He can call pay rises 'selfish' all he wants: austerity hasn't worked.
On Monday, teachers became the latest to be offered another insulting 1% pay rise – continuing seven years of real-terms pay cuts amid austerity. Here, Kevin Gulliver takes down David Cameron’s intervention in the pay rise debate.
For a Prime Minister who set the wheels in motion for the UK to pulled out of the biggest trading bloc in the world, David Cameron’s intervention last week in the debate about ‘economic credibility’ raises eyebrows.
But his comments also have pointed out the central economic dilemma for Theresa May’s Government.
It’s this: should the Tories admit that the pain inflicted on the poor, the vulnerable and public sector workers since 2010 has failed, or continue with the austerity which helped deprive them of a majority in June’s General Election?
Cameron accuses the present Government of being “selfish” with the public finances in even considering lifting the public sector pay cap, while from his pulpit at the Evening Standard, former Chancellor George Osborne has said that an end to austerity will lead to a “loss of economic credibility” – even as his former colleagues scrambled to be first in line to call for a public sector pay rise.
The Tories are in such a mess on this issue that some claim that there has been no austerity at all while others parrot the slogan from 2010 that the UK remains close to bankruptcy. Never mind that the bankruptcy claim was always vacuous – how could the UK have been on the brink in 2010 and then be ‘recovering’ seven years later with the national debt having doubled? In any case, a country with its own currency cannot go bankrupt since it can never run out of money.
Then there is the ‘intergenerational’ argument put forward for continuing austerity – “It’s unfair to saddle the next generation with debt” by “living beyond our means” in the present. The chart shows how ludicrous this argument is – the reality is that the UK’s national debt goes back to 1692 and has never been paid back in its entirety.
The intergenerational argument is equivalent to saying that the Victorians had to pay for the Napoleonic wars, or that the Edwardians carried the costs of the Boer war, or that 1960s taxpayers paid down debt built-up in the 1930s Great Depression. Debt is always passed on between generations. For example, a World War I loan was only paid back in 2015.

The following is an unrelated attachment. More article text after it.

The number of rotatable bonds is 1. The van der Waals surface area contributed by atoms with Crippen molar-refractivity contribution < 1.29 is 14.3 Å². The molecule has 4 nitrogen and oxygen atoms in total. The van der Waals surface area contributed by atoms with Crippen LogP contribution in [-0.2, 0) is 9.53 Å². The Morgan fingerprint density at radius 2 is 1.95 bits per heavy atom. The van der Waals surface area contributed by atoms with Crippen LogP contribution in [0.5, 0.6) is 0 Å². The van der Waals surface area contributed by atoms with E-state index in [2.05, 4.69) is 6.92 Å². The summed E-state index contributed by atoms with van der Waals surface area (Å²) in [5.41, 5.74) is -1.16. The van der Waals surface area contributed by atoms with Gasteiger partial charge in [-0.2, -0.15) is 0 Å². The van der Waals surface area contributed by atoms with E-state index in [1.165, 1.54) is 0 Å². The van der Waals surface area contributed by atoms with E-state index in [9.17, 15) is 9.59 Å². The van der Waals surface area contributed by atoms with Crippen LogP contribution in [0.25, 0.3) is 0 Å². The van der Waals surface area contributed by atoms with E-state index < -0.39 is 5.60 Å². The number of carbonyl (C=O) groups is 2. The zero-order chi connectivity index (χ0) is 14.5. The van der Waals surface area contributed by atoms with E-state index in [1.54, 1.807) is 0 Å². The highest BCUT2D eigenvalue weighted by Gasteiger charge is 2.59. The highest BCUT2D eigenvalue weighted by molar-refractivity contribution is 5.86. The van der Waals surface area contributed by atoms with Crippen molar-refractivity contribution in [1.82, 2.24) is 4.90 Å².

The national debt today stands at £1.7tr, or about 89 per cent of GDP – although some have argued that around £435bn of this is now owned by the UK government as a result of its quantitative easing programme, so should not be included in the national debt total at all.
A public sector pay rise is predicted to cost £9bn per year, which could be borrowed or raised in taxes on the better-off. Yet what is often left out of such scaremongering is that HM Treasuring gets back at least 40 per cent of any rise through income tax, national insurance and VAT – while the economy receives significantly beneficial effects from public workers spending their extra pay.
Austerity, which has not worked in its intention of returning the UK’s national accounts to surplus, has had disproportionate and damaging effects on the nation’s most disadvantaged communities. Women, the unemployed, disabled people and low paid workers have borne the brunt of austerity, even as Osborne’s quantitative easing has boosted share value and the wealth of the rich.
Local government, social housing and welfare, upon which those at the bottom of the income spectrum most rely, have experienced the largest percentage cuts in spending. The rise in homelessness and rough sleeping, the steep climb in food bank usage, social cleansing in London, and perhaps even the Grenfell Tower fire, are all indicators of how spending cuts have adversely affected the disadvantaged.
What’s clear is that today’s national debt is nothing unusual when looking back at the last three centuries. Equally true is that paying down the public debt to lower levels following a spike usually takes at least a generation and should be achieved through long-term economic growth and improvements in productivity and exports – not by short-term attacks on public services.
Kevin Gulliver is Director of Birmingham-based research charity the Human City Institute, is former Chair of the Centre for Community Research, and part of the SHOUT save social housing campaign, but writes in a personal capacity.
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